The Story of Doctor Dolittle

If you have never read the original The Story of Doctor Dolittle by Hugh Lofting, you are in for a treat.  I think the title tells it all: The Story of Doctor Dolittle:  Being the History of His Peculiar Life at Home and Astonishing Adventures in Foreign Parts.  Never Before Printed.

John Dolittle, M.D. – ” ‘M.D.’ means that he was a proper doctor and knew a whole lot,” – lived in Puddleby-on-the-Marsh.  Unfortunately, or fortunately – depending upon your view – this clever doctor loved animals so much that he drove away all his regular patients.  His last, and very loyal, patient suggested he become an animal doctor.  Doctor Dolittle wasn’t sure about that idea, but his parrot Polynesia talked him into it.  In fact, Polynesia taught him how to speak to animals in their language, and Doctor Dolittle’s reputation as an animal doctor became established.

His reputation spread all around the world until one day, a swallow flew from Africa to request Doctor Dolittle’s help.  The monkeys in Africa were dying of a horrible illness.  Fortunately, the good doctor could call in a favor and find a boat to borrow for their voyage.

Most of the book follows Doctor Dolittle’s adventures in Africa, learning the languages of the animals there and trying to help them.  Children love the story of Dr. Dolittle because of his special affinity for animals – and children.  And when you’re done with this book, you can continue to follow his adventures in:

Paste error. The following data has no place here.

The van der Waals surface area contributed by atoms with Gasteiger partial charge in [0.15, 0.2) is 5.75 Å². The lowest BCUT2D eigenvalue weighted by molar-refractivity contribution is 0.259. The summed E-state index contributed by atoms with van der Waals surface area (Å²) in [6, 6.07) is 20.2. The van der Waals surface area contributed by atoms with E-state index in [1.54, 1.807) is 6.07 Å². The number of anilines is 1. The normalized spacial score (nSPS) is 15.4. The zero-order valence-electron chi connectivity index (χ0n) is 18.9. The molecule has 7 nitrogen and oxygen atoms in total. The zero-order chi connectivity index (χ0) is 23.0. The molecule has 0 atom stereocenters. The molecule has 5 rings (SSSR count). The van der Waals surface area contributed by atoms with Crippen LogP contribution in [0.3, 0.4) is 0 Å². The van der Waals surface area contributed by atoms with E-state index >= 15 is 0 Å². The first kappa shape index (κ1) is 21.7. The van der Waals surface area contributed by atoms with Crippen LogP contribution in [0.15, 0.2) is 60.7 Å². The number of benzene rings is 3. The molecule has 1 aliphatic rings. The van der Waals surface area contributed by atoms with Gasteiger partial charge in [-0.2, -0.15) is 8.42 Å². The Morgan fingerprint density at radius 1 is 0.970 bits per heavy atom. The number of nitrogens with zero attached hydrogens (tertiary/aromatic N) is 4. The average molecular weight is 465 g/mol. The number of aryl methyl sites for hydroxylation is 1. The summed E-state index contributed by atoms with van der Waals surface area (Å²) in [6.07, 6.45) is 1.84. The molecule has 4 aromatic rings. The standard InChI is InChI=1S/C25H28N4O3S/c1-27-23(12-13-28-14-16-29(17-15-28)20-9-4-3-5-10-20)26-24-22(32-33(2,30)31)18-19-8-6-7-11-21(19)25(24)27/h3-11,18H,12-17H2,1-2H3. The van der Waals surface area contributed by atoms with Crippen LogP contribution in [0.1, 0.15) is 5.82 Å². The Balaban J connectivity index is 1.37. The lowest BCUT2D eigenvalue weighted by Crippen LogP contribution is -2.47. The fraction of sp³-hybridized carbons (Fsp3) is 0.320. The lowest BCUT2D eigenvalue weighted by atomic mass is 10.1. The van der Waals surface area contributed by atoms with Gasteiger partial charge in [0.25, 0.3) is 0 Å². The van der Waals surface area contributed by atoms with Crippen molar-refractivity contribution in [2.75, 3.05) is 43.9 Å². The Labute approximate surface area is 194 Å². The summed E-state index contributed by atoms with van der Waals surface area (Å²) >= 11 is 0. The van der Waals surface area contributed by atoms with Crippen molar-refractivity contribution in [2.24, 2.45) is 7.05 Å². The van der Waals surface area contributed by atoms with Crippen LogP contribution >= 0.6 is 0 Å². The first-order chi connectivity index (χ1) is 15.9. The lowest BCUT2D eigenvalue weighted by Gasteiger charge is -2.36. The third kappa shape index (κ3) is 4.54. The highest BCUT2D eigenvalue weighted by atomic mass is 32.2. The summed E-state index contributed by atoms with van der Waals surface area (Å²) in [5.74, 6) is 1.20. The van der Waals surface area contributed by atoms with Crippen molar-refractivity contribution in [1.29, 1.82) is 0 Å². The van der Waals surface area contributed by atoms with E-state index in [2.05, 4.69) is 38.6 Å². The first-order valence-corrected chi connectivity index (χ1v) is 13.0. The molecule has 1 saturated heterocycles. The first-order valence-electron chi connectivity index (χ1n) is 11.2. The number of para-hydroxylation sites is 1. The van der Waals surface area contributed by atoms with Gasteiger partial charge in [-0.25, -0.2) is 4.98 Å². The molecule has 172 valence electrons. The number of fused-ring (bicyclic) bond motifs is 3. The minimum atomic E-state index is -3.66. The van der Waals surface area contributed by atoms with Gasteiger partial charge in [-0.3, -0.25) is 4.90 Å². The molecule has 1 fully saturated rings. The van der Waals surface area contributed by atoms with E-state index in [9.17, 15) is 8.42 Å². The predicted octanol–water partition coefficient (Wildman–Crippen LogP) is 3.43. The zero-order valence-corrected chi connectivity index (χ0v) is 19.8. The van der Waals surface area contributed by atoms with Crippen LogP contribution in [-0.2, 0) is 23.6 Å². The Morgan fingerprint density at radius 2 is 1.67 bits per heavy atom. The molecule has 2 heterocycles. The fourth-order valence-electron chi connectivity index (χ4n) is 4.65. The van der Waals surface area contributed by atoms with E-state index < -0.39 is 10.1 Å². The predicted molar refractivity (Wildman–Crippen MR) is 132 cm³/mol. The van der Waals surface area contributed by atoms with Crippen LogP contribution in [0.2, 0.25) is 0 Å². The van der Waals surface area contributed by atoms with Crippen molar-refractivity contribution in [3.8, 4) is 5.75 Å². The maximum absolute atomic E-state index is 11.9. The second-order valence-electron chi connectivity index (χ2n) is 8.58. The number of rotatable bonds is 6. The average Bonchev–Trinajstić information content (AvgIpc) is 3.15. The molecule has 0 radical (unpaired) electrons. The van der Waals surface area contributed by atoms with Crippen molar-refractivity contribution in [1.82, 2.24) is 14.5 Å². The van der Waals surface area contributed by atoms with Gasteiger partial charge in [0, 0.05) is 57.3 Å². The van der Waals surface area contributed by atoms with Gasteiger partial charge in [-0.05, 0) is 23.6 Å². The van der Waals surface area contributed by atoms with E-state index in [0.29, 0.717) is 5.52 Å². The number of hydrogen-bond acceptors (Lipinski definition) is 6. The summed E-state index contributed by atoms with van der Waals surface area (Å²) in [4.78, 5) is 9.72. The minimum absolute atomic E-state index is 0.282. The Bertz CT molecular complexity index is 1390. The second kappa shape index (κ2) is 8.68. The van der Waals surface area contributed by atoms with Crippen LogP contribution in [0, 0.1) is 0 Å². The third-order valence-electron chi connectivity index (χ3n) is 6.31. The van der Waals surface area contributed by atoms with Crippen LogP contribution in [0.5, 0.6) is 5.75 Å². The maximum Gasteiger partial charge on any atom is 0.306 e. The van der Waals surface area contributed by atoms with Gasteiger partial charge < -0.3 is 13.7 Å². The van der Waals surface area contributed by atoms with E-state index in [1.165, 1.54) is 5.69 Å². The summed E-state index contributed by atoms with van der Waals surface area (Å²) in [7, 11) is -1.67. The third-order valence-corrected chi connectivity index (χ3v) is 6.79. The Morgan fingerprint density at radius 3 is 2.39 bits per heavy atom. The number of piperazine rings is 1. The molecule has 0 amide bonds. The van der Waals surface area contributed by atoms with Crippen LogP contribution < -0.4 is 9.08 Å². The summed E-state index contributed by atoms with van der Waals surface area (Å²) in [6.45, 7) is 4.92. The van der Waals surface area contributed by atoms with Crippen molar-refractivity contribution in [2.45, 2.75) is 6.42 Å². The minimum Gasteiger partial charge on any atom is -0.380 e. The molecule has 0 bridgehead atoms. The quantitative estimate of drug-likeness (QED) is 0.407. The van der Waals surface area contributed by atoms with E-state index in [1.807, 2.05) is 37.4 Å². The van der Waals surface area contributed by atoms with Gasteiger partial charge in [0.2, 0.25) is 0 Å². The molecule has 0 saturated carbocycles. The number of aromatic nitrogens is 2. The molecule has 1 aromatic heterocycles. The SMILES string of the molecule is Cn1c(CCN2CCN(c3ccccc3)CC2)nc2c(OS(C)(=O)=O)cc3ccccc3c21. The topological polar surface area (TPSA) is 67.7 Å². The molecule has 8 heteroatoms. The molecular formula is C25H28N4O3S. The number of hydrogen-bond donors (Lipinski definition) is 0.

• The Voyages of Doctor Dolittle
  • Doctor Dolittle’s Post Office
  • Doctor Dolittle’s Circus
  • Doctor Dolittle’s Zoo
  • Doctor Dolittle’s Caravan
  • Doctor Dolittle’s Garden
  • Doctor Dolittle in the Moon
  • Gub-Gub’s Book: And Encyclopedia of Food
  • Doctor Dolittle’s Return
  • Doctor Dolittle’s Birthday Book
  • Doctor Dolittle and the Secret Lake
  • Doctor Dolittle and the Green Canary
  • Doctor Dolittle’s Puddleby Adventures

Keep in mind these books were originally published starting in the 1920’s, and so the books reflect the attitudes of the times.  Parts of them can be seen as sexist and/or racist.  Small children likely won’t notice, and these parts will provide a springboard for a discussion about cultural attitudes with your older children.  I found that those particular parts of the books did not detract from the story, and found these books to be delightful stories to share with my children.

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